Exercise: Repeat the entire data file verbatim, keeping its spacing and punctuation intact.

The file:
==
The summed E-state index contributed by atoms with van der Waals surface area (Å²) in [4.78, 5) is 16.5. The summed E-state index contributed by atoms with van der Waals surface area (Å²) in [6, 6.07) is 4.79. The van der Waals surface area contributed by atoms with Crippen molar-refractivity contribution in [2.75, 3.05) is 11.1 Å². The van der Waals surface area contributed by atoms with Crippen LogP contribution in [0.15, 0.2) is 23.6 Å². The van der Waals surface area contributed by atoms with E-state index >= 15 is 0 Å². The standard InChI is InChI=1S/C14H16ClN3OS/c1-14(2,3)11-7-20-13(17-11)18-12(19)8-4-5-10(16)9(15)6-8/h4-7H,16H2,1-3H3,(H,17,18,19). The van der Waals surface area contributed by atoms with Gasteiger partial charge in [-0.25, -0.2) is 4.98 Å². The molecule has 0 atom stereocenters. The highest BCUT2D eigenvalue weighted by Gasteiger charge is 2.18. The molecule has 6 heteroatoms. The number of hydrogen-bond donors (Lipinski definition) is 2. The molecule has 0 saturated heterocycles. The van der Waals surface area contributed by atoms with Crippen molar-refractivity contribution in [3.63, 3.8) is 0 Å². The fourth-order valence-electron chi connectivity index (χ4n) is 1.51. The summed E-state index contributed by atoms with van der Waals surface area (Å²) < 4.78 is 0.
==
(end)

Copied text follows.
The summed E-state index contributed by atoms with van der Waals surface area (Å²) in [4.78, 5) is 16.5. The summed E-state index contributed by atoms with van der Waals surface area (Å²) in [6, 6.07) is 4.79. The van der Waals surface area contributed by atoms with Crippen molar-refractivity contribution in [2.75, 3.05) is 11.1 Å². The van der Waals surface area contributed by atoms with Crippen LogP contribution in [0.15, 0.2) is 23.6 Å². The van der Waals surface area contributed by atoms with E-state index >= 15 is 0 Å². The standard InChI is InChI=1S/C14H16ClN3OS/c1-14(2,3)11-7-20-13(17-11)18-12(19)8-4-5-10(16)9(15)6-8/h4-7H,16H2,1-3H3,(H,17,18,19). The van der Waals surface area contributed by atoms with Gasteiger partial charge in [-0.25, -0.2) is 4.98 Å². The molecule has 0 atom stereocenters. The highest BCUT2D eigenvalue weighted by Gasteiger charge is 2.18. The molecule has 6 heteroatoms. The number of hydrogen-bond donors (Lipinski definition) is 2. The molecule has 0 saturated heterocycles. The van der Waals surface area contributed by atoms with Crippen molar-refractivity contribution in [3.63, 3.8) is 0 Å². The fourth-order valence-electron chi connectivity index (χ4n) is 1.51. The summed E-state index contributed by atoms with van der Waals surface area (Å²) < 4.78 is 0.